Echoes Dispatches From Economic History
Debt Fight Could (Really) Lead to Social Security Fixes: Echoes
In reality the fight over whether the spending reductions to be obtained in return for increasing the debt limit are sufficient is spurious: the cuts in discretionary spending of the sort being tossed around represent reductions in projected spending years into the future that are subject to revision by a future Congress and Administration, and most of those reductions aren't due to happen for years anyway, making them even more tenuous.
However, House Speaker John Boehner's plan also calls for yet another commission to be charged with looking for ways to further reduce spending, and whose purview would include entitlements. Despite our collective frustration with yet another commission, this is the only development that truly bodes well for reducing the budget, because it represents the only avenue by which we can reduce entitlement spending.
The budget arithmetic is dire: Entitlements -- spending on Social Security, Medicare, and Medicaid benefits -- represent 60 percent of the budget and are growing as the baby boomers age and medical science extends longevity. The Congressional Budget Office estimates that entitlement spending will go from 10.4 percent to 16.5 percent of the economy in the next 25 years.
Any responsible plan to address the growing debt has to include provisions that would address entitlement growth: While the president hasn't put out a plan, he has signaled that he would be supportive of certain steps that would do so. The Republican Congress has been adamant about doing likewise -- they kicked any reductions to a commission mainly because there isn't enough time to come up with a coherent reform of any program in the next few weeks. While the Medicare reform plan proposed by Congressman Paul Ryan makes a lot of sense, political realities aren't going to let that get through any time soon. This is true of any larger attempt to rein in medical costs in general, a necessary ingredient in any true reform of Medicare and Medicaid.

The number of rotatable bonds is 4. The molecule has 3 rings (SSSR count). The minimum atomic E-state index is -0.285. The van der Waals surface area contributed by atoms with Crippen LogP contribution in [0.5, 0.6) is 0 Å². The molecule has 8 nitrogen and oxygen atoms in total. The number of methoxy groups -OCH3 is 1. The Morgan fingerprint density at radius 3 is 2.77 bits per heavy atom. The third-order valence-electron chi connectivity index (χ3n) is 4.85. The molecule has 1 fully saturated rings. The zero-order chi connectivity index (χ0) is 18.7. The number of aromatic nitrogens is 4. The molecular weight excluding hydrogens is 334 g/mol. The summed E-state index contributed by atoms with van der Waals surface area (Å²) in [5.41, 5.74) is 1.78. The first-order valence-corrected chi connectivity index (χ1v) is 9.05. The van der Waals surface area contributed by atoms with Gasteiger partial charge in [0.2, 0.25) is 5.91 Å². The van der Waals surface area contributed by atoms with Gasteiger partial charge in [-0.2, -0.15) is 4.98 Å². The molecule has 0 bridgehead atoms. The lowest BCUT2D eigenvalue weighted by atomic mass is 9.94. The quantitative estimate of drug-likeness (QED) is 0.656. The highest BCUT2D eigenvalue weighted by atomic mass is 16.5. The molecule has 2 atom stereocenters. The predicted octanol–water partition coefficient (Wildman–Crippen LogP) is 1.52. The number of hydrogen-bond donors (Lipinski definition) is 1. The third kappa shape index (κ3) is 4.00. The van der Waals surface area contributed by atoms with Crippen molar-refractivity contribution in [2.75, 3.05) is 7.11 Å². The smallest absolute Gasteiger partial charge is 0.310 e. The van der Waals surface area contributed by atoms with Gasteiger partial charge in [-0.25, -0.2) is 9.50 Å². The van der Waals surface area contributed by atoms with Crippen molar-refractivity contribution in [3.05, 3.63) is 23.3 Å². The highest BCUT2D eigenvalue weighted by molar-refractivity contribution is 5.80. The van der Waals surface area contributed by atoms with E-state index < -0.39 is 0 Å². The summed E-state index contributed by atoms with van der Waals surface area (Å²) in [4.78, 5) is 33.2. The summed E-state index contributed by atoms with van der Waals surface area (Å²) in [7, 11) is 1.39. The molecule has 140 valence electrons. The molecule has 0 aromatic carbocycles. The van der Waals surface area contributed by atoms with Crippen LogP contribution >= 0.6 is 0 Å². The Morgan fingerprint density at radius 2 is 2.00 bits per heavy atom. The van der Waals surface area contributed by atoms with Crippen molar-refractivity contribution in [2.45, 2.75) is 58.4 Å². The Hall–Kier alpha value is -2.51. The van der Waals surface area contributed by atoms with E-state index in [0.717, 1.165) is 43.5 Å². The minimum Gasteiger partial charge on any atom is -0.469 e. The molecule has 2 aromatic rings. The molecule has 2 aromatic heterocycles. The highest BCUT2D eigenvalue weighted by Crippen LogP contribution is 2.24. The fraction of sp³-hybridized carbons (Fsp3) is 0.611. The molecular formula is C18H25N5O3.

That doesn't mean that any commission is likely to strike out on the entitlement side: Social Security will remain on the table, and there is room for agreement for changes to the program that would rein in the growth in costs, which even today exceed the revenues dedicated to the program from the payroll tax.